and she mentioned that her sacroiliac joints were “damaged”. She
also mentioned mild psoriasis. Son had ankylosing spondylitis.
She denied any skin or other systemic complaints. Interruped by examiner.
Asked to examine patient. She had mild conjunctival injection in
both eyes. She had no cells in her right AC, but some few cells floating
in the left eye. Right pupil was distorted with posterior synechiae.
She was pseudophakic in her left eye. Asked to link things together.
Mentioned possible HLA-B27 anterior uveitis (AS + Psoriasis), active in
both eyes. Possible early cataract in her left eye secondary to uveitis
and/or steroids use. Asked about whether I would investigate this
lady and what would I request? Mentioned that most uveitis do not
have to be investigated. Said HLA-B27 because it does predict recurrence
rate and need for early aggressive treatment. Asked about anything
else. Mentioned that it did not look granulomatous and he agreed
on that. Then slight mental block, not too sure whether he expected
more from me.
Middle aged lady. Asked to do fundoscopy. This lady had
cortical lens opacities in her right eye and was pseudophakic in her left
eye. Bilateral PRP, no NVD or maculopathy. Asked general questions
about diabetes control i.e. HbA1c and what other end organ damage that
needs to be looked into. Asked about factors that worsen diabetic
retinopathy i.e. poor glycaemic control, nephropathy, hypertension and
pregnancy are what I volunteered. Asked to measure this lady blood
pressure. Finished measuring systolic when bell rang.
Posterior segment disorders
Indirect with 20D, left eye only. Pseudophakic, 360 chorioretinal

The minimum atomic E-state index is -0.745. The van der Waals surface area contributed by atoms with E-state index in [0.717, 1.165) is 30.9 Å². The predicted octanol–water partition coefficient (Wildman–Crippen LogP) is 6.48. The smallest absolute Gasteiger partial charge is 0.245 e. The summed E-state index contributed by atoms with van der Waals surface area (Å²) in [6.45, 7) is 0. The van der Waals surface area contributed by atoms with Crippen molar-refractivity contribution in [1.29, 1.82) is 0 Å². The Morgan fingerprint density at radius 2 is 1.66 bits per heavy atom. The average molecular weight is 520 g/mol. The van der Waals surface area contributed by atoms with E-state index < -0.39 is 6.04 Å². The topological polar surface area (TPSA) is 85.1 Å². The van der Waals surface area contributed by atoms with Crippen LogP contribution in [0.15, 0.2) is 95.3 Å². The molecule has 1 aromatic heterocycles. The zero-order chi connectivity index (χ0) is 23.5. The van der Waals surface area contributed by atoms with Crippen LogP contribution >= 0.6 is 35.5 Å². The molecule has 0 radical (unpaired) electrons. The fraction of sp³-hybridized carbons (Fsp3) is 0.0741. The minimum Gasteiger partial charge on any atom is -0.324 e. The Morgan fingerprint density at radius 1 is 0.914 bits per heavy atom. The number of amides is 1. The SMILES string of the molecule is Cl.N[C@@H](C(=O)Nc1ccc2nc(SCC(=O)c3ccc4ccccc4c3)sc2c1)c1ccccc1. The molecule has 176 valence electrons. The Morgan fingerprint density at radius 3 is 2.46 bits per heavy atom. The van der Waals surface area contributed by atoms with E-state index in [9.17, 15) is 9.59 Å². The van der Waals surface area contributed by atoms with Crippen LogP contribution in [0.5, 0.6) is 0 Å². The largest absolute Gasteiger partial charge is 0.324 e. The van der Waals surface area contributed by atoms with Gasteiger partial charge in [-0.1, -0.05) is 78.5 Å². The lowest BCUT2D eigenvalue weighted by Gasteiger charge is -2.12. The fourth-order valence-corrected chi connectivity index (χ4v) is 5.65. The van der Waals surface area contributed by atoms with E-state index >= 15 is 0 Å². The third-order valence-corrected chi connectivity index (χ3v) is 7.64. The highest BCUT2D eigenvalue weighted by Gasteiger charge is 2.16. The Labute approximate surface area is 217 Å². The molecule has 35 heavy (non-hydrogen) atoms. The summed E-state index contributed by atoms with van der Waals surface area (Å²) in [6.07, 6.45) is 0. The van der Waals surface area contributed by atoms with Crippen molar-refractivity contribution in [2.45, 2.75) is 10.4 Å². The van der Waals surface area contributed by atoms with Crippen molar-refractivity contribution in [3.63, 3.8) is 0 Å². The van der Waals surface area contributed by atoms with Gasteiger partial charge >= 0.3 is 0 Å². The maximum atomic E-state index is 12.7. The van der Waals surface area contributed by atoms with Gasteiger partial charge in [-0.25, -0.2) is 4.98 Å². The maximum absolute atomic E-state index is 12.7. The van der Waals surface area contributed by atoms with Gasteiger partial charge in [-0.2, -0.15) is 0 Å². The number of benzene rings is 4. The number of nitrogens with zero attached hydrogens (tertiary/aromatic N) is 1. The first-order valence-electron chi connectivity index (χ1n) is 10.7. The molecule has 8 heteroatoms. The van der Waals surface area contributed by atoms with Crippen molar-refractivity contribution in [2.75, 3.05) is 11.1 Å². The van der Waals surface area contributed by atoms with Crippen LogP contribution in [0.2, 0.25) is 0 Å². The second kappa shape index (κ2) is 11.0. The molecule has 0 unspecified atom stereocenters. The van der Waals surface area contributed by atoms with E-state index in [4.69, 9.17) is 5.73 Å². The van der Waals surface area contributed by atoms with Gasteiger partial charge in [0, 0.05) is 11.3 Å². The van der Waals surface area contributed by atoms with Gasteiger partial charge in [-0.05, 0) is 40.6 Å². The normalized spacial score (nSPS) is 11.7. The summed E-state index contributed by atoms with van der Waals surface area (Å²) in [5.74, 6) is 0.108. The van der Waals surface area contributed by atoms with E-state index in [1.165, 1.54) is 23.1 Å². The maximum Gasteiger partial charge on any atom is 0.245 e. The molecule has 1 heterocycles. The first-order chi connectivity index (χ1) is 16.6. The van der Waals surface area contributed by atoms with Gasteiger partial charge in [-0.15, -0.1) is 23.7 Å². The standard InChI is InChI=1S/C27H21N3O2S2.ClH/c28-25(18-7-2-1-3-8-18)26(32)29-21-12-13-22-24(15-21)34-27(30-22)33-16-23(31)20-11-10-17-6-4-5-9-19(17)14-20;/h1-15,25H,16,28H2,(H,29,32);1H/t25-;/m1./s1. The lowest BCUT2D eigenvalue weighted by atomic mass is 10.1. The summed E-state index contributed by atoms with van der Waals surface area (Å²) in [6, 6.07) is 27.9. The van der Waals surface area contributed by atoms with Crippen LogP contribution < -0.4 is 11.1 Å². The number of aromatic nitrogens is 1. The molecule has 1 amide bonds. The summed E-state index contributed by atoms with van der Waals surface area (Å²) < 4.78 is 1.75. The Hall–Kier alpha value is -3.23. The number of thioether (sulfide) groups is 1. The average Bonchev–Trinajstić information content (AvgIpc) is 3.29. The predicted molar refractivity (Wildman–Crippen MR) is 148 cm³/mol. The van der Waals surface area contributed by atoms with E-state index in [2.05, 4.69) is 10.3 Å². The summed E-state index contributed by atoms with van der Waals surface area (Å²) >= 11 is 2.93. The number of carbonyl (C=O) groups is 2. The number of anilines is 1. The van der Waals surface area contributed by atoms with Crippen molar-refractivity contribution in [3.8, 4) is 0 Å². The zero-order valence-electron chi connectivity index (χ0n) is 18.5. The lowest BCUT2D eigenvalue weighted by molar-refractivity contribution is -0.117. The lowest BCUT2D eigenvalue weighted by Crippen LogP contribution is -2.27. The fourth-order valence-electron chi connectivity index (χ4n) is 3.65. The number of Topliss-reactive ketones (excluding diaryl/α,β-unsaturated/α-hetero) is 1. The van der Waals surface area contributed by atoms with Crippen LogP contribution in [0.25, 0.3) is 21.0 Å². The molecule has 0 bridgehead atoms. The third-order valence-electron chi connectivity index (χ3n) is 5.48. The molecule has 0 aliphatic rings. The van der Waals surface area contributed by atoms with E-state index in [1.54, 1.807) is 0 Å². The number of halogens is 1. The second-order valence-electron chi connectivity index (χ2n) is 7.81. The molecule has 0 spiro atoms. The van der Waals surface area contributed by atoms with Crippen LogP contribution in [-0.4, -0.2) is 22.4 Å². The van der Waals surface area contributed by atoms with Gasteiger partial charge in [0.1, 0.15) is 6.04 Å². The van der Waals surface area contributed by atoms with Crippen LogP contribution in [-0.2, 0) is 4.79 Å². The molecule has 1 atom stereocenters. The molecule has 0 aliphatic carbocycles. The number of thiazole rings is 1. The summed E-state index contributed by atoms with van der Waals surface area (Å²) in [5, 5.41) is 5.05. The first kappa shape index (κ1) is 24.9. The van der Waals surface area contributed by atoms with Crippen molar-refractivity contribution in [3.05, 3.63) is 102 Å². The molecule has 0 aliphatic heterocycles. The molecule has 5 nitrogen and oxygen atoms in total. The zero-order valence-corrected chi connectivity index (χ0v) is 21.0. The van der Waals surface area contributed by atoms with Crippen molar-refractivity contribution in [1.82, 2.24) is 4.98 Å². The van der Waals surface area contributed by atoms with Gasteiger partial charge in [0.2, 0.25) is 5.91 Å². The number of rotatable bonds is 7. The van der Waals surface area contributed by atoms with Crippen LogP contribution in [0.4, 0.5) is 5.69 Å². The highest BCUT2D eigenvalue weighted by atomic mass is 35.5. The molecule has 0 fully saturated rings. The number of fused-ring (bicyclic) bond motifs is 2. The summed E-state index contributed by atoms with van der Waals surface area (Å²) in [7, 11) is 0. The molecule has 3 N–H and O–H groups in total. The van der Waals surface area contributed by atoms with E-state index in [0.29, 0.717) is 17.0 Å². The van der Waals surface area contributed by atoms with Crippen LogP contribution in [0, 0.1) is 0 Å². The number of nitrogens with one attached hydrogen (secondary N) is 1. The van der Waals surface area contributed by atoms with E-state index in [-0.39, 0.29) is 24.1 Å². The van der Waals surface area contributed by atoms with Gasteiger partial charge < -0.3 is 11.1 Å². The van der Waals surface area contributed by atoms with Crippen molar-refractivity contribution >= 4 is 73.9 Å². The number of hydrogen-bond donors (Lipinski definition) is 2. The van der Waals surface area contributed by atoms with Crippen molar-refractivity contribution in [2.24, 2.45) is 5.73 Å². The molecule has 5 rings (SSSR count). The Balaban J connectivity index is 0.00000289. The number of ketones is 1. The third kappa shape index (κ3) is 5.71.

scarring, optic disc normal, white choroidal scar in nasal posterior pole,
macula looked ok. Asked to venture a diagnosis. Mentioned likely
VR procedure and 360 laser scars. Told not laser what else?
Said likely cryo. Mentioned that white choroidal scar likely site
of drainage retinotomy.
90D slit lamp. Elderly lady with a choroidal naevus. Asked
90D slit lamp. Late middle aged man with a left elevated pigment
lesion with surrounding SRF involving half of the macula and the superior
retina outside the arcade. Surface drusen but no lipofuscin.
Asked about differentials and investigation. Showed A+B scan, possibly
choroidal haemangioma. Examiner seemed satisfied and then told me
that the diagnosis was actually unclear.
Glaucoma, cataract and visual fields
Examine anterior segment both eyes. Right anterior segment was
normal. Left eye, I thought there was a scleral flap visible and
small but functioning looking bleb. Patient was pseudophakic in left
eye. Interrupted by examiner, what is missing if he has had a trabeculectomy
as you just said? Checked again thinking I missed a peripheral iridectomy
but I could not see none. Said that it might only be a scleral tunnel
for cataract surgery after all. He then asked me about what other